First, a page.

Prokaryotes, , Reconstructing the , of living things

Endosymbiosis • Systematists study evolutionary relationships Ch 28 & 29 •Look for shared derived (=different from ancestor) traits to group • Evidence used: morphology, 26 February 2009 development, and molecular data (especially DNA sequences) ECOL 182R UofA K. E. Bonine 1 2

Why can’t we figure it out perfectly? • More distant history is obscured by

more changes trypanosomes • Among oldest lineages of and in particular, lots of “lateral transfer.” Makes it difficult to infer relationships from phylogeny of red blood cells single .

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Early Diversity of Bacteria & Archaea

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1 What are microbes? can be divided into 3 domains • Only a minority make us sick •Robert Koch, Germ Theory of Disease • In ordinary English, might be anything small 3.8bya –bacteria 1.5bya –yeast –protists – •Prokaryotes = bacteria + archaea • In science, classify by evolutionary • Prokaryote was ancestral and only form for relationships… 7 billions of years 8

Eukarya Scheme has been revised before:

Haeckel (1894) Whittaker (1959) Woese (1977) Woese (1990) Three kingdoms Five kingdoms Six kingdoms Three domains

Eubacteria Bacteria (prokaryotes) Protista Archaebacteria Archaea

Protista Protista Fungi Fungi Plantae Eukarya are Prokaryotes monophyletic, Plantae Plantae Animalia Animalia Animalia paraphyleticparaphyletic, polyphyletic? 9 modified from Wikipedia 10

Shared by all 3 domains Unique to Prokaryotes • Circular • Glycolysis (use to get ATP) • Genes organized into • Semiconservative DNA replication: (2 strands •NO in double helix, during replication each – nucleus: of mRNA into daughter gets one strand from parent, begins before transcription of DNA into other is new) mRNA is complete • DNA encodes polypeptides – • Polypeptides produced by transcription and – translation according to genetic code – [Genes can still get moved around in •Plasma membranes and other ways, both within and between . The latter is . Antibiotic 11 resistance can spread in this way.] 12

2 Divide by (26-02) Prokaryotes are everywhere

• All around us and in us, too: • Way more bacteria + archaea on your skin & in your intestinal tract than “you” cells – WE ARE 28 •> 3x10 in (vs. visible stars in ) • Some survive extreme heat, alkalinity, enteritidis saltiness 360x real speed: • Bottom of the sea replicate in 30 min. • Rocks more than 2km into ’s solid crust http://life8eiml.sinauer.com/Videos/Video-26-02.mpg

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What do they look like? Predominantly unicellular • Many prokaryotes (and some other microbes) lay down a gel-like substance on a surface.This matrix traps others, forming a . • Biofilms can make bacteria difficult to kill. spheres curved/spiral may form a film that rods is impermeable to antibiotics, for example. /cocci / • Dental plaque is a biofilm may be found singly or in 2D/3D chains/plates/blocks ≠ multicellular: each cell is viable independently 15 16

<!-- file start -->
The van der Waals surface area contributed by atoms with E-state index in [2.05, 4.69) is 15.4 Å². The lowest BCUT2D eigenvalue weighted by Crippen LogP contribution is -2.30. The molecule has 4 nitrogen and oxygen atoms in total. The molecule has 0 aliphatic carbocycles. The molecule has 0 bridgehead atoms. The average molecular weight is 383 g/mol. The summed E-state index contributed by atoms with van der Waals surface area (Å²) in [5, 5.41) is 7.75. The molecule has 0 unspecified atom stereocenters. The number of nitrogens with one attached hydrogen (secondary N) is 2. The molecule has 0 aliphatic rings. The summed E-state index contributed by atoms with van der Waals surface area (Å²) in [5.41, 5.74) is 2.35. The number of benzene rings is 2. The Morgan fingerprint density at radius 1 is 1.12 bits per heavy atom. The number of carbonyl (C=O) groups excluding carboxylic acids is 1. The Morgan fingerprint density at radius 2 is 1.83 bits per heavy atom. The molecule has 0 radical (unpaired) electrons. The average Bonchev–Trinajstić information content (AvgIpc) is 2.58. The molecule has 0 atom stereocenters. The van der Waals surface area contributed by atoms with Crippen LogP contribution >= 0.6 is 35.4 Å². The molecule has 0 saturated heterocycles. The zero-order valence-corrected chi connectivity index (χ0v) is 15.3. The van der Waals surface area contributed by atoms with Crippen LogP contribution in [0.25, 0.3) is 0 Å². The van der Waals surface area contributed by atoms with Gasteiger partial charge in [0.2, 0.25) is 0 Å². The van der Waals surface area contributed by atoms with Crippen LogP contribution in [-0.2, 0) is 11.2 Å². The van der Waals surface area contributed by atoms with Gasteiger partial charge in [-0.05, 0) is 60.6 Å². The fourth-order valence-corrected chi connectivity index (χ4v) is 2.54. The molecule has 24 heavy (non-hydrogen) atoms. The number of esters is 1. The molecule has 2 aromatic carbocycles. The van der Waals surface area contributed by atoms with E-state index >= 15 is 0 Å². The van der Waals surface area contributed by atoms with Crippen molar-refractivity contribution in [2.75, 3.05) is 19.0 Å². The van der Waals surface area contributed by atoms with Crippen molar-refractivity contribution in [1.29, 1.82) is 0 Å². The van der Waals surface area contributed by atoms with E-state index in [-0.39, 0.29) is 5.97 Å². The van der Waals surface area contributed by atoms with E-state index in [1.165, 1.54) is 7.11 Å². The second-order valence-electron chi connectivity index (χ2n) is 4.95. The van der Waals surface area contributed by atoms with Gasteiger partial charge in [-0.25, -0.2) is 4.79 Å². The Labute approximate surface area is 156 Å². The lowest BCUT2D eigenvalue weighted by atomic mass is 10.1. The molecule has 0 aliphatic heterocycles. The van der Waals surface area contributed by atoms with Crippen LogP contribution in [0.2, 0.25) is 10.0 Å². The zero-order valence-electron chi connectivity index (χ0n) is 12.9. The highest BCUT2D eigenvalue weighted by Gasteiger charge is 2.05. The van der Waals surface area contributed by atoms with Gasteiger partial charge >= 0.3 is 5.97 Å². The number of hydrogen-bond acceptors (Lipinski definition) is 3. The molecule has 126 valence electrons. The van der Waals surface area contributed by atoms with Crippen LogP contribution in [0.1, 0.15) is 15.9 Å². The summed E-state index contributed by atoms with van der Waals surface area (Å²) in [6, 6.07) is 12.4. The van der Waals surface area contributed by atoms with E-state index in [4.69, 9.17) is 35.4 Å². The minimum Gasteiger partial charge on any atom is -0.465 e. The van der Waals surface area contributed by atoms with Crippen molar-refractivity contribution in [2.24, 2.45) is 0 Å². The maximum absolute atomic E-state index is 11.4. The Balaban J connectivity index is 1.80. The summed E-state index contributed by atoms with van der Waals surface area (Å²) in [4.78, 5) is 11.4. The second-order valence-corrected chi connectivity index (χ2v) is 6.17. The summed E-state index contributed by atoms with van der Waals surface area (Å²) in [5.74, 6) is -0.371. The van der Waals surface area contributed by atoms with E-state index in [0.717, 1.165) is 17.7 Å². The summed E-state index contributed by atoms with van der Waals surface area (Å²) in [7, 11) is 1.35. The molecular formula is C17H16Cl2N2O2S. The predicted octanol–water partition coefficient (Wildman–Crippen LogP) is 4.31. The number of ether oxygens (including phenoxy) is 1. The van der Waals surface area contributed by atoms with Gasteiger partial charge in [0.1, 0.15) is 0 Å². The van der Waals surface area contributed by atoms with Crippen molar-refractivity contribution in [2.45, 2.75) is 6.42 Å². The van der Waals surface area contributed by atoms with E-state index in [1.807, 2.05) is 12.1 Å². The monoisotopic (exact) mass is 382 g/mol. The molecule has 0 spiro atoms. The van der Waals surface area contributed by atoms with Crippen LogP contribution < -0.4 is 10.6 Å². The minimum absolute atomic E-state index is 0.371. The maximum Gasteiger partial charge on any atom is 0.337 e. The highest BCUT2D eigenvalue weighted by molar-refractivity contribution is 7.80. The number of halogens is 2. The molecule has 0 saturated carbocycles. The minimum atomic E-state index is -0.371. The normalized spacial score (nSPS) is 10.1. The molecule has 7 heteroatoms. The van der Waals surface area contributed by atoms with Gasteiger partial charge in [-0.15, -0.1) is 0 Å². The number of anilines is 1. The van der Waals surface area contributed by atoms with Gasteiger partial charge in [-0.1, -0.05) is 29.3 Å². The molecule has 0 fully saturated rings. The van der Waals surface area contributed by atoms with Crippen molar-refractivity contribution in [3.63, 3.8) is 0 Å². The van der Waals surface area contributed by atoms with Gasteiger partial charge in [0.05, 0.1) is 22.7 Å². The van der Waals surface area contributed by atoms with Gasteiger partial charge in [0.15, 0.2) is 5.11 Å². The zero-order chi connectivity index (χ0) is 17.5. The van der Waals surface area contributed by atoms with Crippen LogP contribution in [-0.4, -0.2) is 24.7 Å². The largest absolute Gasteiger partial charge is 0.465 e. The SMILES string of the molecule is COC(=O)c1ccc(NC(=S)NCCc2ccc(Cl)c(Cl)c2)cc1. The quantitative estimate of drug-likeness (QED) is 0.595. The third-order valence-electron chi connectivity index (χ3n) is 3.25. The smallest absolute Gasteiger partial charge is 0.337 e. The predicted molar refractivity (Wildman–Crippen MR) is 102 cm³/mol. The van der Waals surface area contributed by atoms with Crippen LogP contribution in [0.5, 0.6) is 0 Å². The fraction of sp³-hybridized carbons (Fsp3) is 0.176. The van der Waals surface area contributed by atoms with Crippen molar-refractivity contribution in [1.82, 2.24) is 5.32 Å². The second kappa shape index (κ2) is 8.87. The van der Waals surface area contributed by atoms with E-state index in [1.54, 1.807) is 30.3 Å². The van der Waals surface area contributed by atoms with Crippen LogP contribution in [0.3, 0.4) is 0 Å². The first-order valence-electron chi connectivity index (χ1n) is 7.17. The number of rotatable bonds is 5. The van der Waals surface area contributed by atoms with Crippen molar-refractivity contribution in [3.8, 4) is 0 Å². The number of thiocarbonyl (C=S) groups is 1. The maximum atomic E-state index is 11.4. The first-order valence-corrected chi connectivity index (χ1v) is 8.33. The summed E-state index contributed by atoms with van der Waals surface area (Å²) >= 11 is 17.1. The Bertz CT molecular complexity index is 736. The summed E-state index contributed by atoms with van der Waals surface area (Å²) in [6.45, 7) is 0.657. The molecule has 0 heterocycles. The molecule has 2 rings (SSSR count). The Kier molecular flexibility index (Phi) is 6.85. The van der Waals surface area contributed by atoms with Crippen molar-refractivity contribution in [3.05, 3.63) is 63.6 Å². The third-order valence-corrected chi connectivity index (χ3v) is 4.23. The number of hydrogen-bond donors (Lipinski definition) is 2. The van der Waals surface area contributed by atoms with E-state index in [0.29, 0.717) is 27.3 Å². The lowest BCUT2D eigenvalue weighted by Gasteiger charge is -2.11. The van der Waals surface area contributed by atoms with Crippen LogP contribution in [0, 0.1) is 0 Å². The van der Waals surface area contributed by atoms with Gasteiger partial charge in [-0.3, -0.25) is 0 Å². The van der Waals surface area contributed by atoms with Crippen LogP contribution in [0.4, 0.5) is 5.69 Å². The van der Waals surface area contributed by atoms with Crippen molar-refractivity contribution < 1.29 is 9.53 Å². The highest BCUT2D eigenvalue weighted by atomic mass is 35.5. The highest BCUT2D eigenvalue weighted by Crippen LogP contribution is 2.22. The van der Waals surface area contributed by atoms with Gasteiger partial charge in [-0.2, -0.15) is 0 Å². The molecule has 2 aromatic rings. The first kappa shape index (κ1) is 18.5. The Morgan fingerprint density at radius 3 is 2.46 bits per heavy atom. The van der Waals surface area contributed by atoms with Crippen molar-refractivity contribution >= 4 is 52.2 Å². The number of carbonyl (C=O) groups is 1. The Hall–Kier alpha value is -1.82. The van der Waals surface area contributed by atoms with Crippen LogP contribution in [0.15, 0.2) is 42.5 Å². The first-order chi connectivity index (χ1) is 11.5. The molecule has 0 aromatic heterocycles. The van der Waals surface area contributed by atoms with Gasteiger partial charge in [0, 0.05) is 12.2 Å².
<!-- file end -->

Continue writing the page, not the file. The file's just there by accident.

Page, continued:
Most common bacterial motion is via Bioluminescence flagella • Some bacteria make light Fibril of flagellin • Useful for getting into a new fish gut! protein, plus a hook and basal body

Rotates about its base

Different from eukaryotic , 17 which beats 18

3 differences seen by Gram stain Exploiting unique bacterial features

•Peptidoglycancell walls unique to bacteria: not found in or Gram-positive bacteria: dense cell wall archaea •Many antibiotics disrupt cell-wall synthesis • This affects only bacteria, and has little or no effect on eukaryotic cells

Gram-negative bacteria: thin peptidoglycan layer, behind outer membrane 19 20

Morphology gives only limited view of Bioremediation? bacterial diversity Hydrogen Production?

Huge diversity in metabolic pathways -Clean up oil spills, toxins – oxygen tolerance -Produce chemicals we find useful – source – carbon source Enrichment Cultures – nitrogen and sulfur grow microbes under variable conditions and see which thrive 21 22

6 nutritional categories (energy, carbon) 6 nutritional categories (energy, carbon) 1. Photoautotrophs 5. Chemoorganoautotrophs

energy from light, carbon from CO2 energy from other organisms, carbon from CO2 2. Photoheterotrophs energy from light, C from other organisms 6. Chemoorganoheterotrophs 3. Chemolithotrophs energy and carbon from other organisms energy from oxidizing inorganic substances – most known prokaryotes, all , fungi,

carbon from CO2 many protists some bacteria, many archaea 4. Chemolithotrophic 3 ways to get energy x 2 ways to get carbon energy from oxidizing inorganic substances = 6 nutritional (metabolic) categories carbon from other organisms 23 24

4 Prokaryotic Metabolic Variety Evolution of Photosynthesis Carbon in 6 Metabolic Categories Energy Source Source

Photoautotrophs light CO2 Photoheterotrophs light other organisms

Chemolithotrophs oxidizing inorganic substances CO2 Chemolithotrophic heterotrophs oxidizing inorganic substances other organisms

Chemoorganoautotrophs other organisms CO2 Chemoorganoheterotrophs other organisms other organisms

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Figure 27.11 Cyanobacteria (Part 2) OXYGEN None in atmosphere for first 2.3 billion years

Cyanobacteria evolved photosynthesis (oxygenic): (ATP + water + oxygen)

Aerobic more efficient than anaerobic 27 28